June 28, 2021 - 7:00am

How many good friends do you have? That is, actual real close pals, the sort you’d ring up to bail you out of a Bangkok jail or open up to about a personal crisis? According to a recent study, about one in seven American men have none whatsoever, a five-fold rise in just 30 years.

It is a startling number, up there with those stats about the number of Americans who are celibate or addicted to opiates.

Like almost all of these trends, I suspect the same here is happening in Britain, but in a less extreme form; here, loneliness is far more of a problem for young people than the old, which seems counter-intuitive, and for most I imagine the last year and a half has not improved things.

And if people are lonely in their 20s, what happens when they enter the mid-life happiness U-curve around their mid-30s, when a lot of friends drift away and people get married and have kids?

This is what I find frustrating about the constant clatter of mental health campaigners to get men to open up and talk about themselves. For many men the problem isn’t talking about their feelings, the problem is not having anyone to talk to about anything. Their mental health would be hugely improved by talking about football, cricket, birdwatching, the films of Martin Scorsese or World of Warcraft.

In Ireland, the enforcement of drink-driving laws a few years back led to a rise in rural suicides because people were unable to get to the pub and talk to friends, and Irish farmers aren’t noted for Meghan Markle-style emoting and incessant self-reflection — they just had no friends to talk to.

I’m not sure this is something that can be particularly changed by politics; maybe it’s just part of the inevitable forces of liberalisation, economic and sexual. Helen Andrews argues that anti-discrimination laws aimed at men’s organisations played a part in destroying men’s organisations, and there is probably some truth in that.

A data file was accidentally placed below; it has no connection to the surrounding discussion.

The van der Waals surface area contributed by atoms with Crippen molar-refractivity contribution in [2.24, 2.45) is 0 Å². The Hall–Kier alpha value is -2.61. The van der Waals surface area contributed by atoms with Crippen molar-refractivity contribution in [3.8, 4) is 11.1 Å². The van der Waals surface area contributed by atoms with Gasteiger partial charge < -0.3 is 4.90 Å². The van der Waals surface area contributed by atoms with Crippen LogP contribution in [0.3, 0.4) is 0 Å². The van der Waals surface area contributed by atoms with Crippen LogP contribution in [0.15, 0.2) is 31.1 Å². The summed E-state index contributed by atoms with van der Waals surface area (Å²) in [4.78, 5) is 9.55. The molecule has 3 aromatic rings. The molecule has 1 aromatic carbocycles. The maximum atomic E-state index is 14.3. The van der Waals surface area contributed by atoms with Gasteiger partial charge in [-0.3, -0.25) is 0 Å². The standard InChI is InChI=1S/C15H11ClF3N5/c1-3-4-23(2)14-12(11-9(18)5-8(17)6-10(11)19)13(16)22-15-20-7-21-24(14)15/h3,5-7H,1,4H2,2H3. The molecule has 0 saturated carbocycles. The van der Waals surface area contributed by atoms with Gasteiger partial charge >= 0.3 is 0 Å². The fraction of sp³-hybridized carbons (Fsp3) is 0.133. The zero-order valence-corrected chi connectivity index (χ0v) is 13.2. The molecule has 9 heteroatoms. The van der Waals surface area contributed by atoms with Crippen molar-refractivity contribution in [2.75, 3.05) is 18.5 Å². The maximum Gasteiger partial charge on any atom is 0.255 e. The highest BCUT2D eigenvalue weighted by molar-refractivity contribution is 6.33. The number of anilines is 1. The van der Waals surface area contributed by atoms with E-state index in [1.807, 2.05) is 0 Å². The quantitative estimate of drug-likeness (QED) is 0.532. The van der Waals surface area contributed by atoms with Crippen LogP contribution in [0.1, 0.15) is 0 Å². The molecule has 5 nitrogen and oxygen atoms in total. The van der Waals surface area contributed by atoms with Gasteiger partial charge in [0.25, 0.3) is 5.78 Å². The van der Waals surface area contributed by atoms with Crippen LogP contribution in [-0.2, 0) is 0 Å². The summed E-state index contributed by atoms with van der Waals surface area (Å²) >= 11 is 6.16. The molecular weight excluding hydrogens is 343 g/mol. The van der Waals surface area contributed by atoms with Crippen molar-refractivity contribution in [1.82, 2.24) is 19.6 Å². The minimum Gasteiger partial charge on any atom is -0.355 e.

Certainly, I believe that organisations and societies where men or women wish to get together should not be treated with suspicion and cynicism, but as a healthy social necessity. A great deal of male friendship was once linked to clubs that excluded women either officially or unofficially — various sports organisations, working men’s clubs or groups like the Rotary Club, which was founded in 1905 and didn’t allow women to join until 1989.

The US Army was hugely influential in post-war America’s historically high levels of social capital, but also strong (and for many, suffocating) sexual conservatism. So many strong friendships had been formed in the war against Nazism that American men took with them their entire lives; picture the closing scene of Band of Brothers where the veterans of Easy Company are playing Baseball.

Many of these organisations would be, if not actually illegal, then hugely stigmatised, but I suspect that in most cases the alternative to male-only groups isn’t the creation of perfectly-formed Homo Progressivus but no groups at all, apart from the often toxic, lonely, dysfunctional and extreme world of online.

Ed West’s book Tory Boy is published by Constable